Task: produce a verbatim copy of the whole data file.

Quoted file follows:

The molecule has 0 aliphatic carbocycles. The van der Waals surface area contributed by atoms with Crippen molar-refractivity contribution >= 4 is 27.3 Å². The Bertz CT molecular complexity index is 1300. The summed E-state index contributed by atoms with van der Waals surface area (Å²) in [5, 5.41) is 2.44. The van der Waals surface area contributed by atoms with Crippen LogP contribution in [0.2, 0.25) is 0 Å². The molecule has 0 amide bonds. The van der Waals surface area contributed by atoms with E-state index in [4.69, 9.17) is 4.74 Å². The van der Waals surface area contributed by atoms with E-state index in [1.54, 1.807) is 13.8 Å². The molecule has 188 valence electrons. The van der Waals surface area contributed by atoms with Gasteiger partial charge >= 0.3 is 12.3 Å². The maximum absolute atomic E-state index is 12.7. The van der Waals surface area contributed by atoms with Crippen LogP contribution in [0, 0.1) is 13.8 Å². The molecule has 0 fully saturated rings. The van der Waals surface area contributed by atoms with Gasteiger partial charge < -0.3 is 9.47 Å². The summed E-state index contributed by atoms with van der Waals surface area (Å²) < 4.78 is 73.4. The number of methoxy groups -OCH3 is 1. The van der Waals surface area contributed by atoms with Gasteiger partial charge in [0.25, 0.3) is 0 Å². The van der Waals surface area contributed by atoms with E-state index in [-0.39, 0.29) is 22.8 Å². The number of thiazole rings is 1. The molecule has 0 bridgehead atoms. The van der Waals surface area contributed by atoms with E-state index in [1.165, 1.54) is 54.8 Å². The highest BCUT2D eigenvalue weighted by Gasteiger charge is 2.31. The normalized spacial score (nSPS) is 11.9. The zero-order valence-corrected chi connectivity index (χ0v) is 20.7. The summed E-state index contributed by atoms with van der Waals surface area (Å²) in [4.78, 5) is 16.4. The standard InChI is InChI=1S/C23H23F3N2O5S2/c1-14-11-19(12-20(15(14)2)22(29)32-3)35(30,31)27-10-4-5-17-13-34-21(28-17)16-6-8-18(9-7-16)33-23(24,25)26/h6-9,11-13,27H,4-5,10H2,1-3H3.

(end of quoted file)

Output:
The molecule has 0 aliphatic carbocycles. The van der Waals surface area contributed by atoms with Crippen molar-refractivity contribution >= 4 is 27.3 Å². The Bertz CT molecular complexity index is 1300. The summed E-state index contributed by atoms with van der Waals surface area (Å²) in [5, 5.41) is 2.44. The van der Waals surface area contributed by atoms with Crippen LogP contribution in [0.2, 0.25) is 0 Å². The molecule has 0 amide bonds. The van der Waals surface area contributed by atoms with E-state index in [4.69, 9.17) is 4.74 Å². The van der Waals surface area contributed by atoms with E-state index in [1.54, 1.807) is 13.8 Å². The molecule has 188 valence electrons. The van der Waals surface area contributed by atoms with Gasteiger partial charge >= 0.3 is 12.3 Å². The maximum absolute atomic E-state index is 12.7. The van der Waals surface area contributed by atoms with Crippen LogP contribution in [0, 0.1) is 13.8 Å². The molecule has 0 fully saturated rings. The van der Waals surface area contributed by atoms with Gasteiger partial charge < -0.3 is 9.47 Å². The summed E-state index contributed by atoms with van der Waals surface area (Å²) < 4.78 is 73.4. The number of methoxy groups -OCH3 is 1. The van der Waals surface area contributed by atoms with Gasteiger partial charge in [0.25, 0.3) is 0 Å². The van der Waals surface area contributed by atoms with E-state index in [-0.39, 0.29) is 22.8 Å². The number of thiazole rings is 1. The molecule has 0 bridgehead atoms. The van der Waals surface area contributed by atoms with E-state index in [1.165, 1.54) is 54.8 Å². The highest BCUT2D eigenvalue weighted by Gasteiger charge is 2.31. The normalized spacial score (nSPS) is 11.9. The zero-order valence-corrected chi connectivity index (χ0v) is 20.7. The summed E-state index contributed by atoms with van der Waals surface area (Å²) in [4.78, 5) is 16.4. The standard InChI is InChI=1S/C23H23F3N2O5S2/c1-14-11-19(12-20(15(14)2)22(29)32-3)35(30,31)27-10-4-5-17-13-34-21(28-17)16-6-8-18(9-7-16)33-23(24,25)26/h6-9,11-13,27H,4-5,10H2,1-3H3.